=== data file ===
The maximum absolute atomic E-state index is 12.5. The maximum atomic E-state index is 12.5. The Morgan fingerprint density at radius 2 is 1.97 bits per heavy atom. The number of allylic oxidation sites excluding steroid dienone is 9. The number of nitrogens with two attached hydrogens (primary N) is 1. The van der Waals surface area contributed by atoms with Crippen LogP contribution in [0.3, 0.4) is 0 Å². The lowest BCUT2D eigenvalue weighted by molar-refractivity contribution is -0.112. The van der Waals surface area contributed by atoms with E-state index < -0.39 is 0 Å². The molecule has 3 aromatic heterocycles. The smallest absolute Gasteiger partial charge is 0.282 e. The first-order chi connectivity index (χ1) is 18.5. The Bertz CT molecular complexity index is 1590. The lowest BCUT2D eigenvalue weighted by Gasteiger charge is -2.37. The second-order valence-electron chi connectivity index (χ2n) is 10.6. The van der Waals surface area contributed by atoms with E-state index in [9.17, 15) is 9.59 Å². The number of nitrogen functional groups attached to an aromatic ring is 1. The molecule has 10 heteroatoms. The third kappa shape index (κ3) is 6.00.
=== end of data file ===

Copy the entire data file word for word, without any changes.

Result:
The maximum absolute atomic E-state index is 12.5. The maximum atomic E-state index is 12.5. The Morgan fingerprint density at radius 2 is 1.97 bits per heavy atom. The number of allylic oxidation sites excluding steroid dienone is 9. The number of nitrogens with two attached hydrogens (primary N) is 1. The van der Waals surface area contributed by atoms with Crippen LogP contribution in [0.3, 0.4) is 0 Å². The lowest BCUT2D eigenvalue weighted by molar-refractivity contribution is -0.112. The van der Waals surface area contributed by atoms with E-state index < -0.39 is 0 Å². The molecule has 3 aromatic heterocycles. The smallest absolute Gasteiger partial charge is 0.282 e. The first-order chi connectivity index (χ1) is 18.5. The Bertz CT molecular complexity index is 1590. The lowest BCUT2D eigenvalue weighted by Gasteiger charge is -2.37. The second-order valence-electron chi connectivity index (χ2n) is 10.6. The van der Waals surface area contributed by atoms with E-state index in [9.17, 15) is 9.59 Å². The number of nitrogen functional groups attached to an aromatic ring is 1. The molecule has 10 heteroatoms. The third kappa shape index (κ3) is 6.00.